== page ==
They can’t just let it be: Japan’s conservative prime minister Shinzo Abe has declared to plead for a continuation of Japanese whaling. In early 2014, the highest UN court had declared Japanese whaling in its current form for illegal, as it is declared as scientific whaling, but is far from meeting any requirements to qualify as such. The verdict has, however, left the possibility open to organize a new whaling programme that could meet the requirements, which include a stronger focus on non-lethal methods and relevant publications.
Abe is quoted saying that he wants to strengthen scientific research on whale populations and thus achieve new commercial whaling – remarkable how “scientific” and commercial whaling are connected in the perspective of the Japanese government. Abe also expressed it is sad that eating whale meat is not internationally recognized as part of Japanese culture. This part of Japanese culture does, however, enjoy only limited popularity even in Japan: demand for whale meat is lower than supply, despite commercial and even governmental promotion.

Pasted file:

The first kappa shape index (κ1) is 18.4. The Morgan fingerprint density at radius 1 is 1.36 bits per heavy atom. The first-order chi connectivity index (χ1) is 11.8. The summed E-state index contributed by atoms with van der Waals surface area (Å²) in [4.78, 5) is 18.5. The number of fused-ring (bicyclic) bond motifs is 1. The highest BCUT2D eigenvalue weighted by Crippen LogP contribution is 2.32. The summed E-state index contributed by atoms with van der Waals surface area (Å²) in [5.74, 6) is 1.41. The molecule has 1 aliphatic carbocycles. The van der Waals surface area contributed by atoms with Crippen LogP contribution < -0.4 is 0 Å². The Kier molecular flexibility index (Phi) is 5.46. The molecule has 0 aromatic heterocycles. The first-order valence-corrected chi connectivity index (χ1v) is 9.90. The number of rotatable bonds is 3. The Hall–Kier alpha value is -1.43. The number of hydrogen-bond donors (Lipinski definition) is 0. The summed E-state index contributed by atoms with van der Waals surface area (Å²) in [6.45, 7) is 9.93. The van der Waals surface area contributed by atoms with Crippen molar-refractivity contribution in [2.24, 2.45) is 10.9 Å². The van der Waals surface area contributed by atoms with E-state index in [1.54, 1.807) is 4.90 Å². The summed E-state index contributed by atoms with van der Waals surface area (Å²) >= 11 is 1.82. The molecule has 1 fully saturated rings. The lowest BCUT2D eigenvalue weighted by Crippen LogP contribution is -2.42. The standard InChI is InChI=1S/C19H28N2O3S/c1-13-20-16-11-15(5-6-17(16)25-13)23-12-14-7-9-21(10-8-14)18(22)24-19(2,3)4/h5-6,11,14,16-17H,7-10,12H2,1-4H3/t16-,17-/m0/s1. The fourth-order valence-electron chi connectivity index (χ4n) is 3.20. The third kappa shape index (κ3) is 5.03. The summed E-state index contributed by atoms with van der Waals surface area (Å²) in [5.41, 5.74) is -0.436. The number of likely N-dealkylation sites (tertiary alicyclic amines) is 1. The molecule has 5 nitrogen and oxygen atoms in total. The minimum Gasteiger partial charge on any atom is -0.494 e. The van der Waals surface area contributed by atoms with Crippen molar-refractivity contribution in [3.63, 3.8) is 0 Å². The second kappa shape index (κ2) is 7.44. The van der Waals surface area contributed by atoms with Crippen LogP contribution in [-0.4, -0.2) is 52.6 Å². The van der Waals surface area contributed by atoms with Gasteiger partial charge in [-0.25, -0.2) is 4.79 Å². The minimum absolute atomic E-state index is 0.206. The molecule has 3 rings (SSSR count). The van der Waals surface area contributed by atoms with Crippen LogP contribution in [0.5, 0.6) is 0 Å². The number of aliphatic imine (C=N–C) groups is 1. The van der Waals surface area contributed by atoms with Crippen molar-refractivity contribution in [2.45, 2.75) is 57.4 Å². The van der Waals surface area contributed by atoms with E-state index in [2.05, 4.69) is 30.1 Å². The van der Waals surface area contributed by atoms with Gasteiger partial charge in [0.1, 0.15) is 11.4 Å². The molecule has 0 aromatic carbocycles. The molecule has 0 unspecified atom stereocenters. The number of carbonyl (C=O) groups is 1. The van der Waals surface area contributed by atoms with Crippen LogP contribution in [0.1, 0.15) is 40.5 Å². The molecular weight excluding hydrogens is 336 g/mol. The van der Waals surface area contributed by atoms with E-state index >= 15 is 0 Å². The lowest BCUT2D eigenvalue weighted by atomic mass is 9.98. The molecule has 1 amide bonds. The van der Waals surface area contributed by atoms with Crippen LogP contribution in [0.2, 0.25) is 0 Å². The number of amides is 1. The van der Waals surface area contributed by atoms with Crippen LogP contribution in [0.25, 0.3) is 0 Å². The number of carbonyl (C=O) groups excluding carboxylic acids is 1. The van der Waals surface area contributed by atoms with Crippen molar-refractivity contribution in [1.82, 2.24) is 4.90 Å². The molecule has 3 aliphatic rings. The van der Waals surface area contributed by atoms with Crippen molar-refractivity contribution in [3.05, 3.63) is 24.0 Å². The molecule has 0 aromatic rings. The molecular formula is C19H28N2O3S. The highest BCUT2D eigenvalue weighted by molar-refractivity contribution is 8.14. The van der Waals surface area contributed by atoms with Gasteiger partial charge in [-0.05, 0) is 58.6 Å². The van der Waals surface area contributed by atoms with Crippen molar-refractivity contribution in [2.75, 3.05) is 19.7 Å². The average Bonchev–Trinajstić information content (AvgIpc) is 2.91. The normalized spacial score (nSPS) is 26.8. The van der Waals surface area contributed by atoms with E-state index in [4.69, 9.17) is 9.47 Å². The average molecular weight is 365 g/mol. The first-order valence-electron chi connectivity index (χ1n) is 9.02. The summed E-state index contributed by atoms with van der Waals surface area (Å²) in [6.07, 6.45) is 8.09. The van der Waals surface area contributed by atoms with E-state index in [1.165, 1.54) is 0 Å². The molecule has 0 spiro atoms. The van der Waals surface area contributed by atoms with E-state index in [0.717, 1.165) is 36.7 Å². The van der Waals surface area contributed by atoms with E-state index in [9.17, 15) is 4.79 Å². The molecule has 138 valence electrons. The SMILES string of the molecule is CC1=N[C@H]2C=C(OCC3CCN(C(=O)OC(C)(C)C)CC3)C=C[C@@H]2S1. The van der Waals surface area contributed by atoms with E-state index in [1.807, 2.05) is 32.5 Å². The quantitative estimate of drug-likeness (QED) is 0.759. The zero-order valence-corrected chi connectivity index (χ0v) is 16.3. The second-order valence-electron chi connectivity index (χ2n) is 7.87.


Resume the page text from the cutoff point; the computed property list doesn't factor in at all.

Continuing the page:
Minke whale in the Antarctic Peninsula. In 2005, Japan killed about 3500 Minke whales for “scientific purposes”.